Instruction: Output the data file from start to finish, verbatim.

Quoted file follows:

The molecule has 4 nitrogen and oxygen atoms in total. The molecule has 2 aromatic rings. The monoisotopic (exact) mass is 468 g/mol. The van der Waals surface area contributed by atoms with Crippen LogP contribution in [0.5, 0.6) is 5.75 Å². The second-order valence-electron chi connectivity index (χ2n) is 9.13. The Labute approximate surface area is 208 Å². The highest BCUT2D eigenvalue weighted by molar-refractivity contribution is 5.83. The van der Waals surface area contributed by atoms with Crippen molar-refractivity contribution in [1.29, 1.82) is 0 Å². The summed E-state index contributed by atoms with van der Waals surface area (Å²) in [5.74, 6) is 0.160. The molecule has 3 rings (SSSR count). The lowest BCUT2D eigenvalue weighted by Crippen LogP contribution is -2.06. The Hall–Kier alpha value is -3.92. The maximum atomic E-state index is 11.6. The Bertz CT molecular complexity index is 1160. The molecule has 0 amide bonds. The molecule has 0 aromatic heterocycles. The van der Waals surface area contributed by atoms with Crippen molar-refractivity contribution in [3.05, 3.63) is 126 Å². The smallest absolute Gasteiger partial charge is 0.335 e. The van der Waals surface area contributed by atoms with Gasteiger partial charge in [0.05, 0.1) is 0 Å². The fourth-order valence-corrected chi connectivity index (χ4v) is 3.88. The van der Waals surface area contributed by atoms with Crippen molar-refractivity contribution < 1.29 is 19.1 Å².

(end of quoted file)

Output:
The molecule has 4 nitrogen and oxygen atoms in total. The molecule has 2 aromatic rings. The monoisotopic (exact) mass is 468 g/mol. The van der Waals surface area contributed by atoms with Crippen LogP contribution in [0.5, 0.6) is 5.75 Å². The second-order valence-electron chi connectivity index (χ2n) is 9.13. The Labute approximate surface area is 208 Å². The highest BCUT2D eigenvalue weighted by molar-refractivity contribution is 5.83. The van der Waals surface area contributed by atoms with Crippen molar-refractivity contribution in [1.29, 1.82) is 0 Å². The summed E-state index contributed by atoms with van der Waals surface area (Å²) in [5.74, 6) is 0.160. The molecule has 3 rings (SSSR count). The lowest BCUT2D eigenvalue weighted by Crippen LogP contribution is -2.06. The Hall–Kier alpha value is -3.92. The maximum atomic E-state index is 11.6. The Bertz CT molecular complexity index is 1160. The molecule has 0 amide bonds. The molecule has 0 aromatic heterocycles. The van der Waals surface area contributed by atoms with Crippen molar-refractivity contribution in [3.05, 3.63) is 126 Å². The smallest absolute Gasteiger partial charge is 0.335 e. The van der Waals surface area contributed by atoms with Gasteiger partial charge in [0.05, 0.1) is 0 Å². The fourth-order valence-corrected chi connectivity index (χ4v) is 3.88. The van der Waals surface area contributed by atoms with Crippen molar-refractivity contribution < 1.29 is 19.1 Å².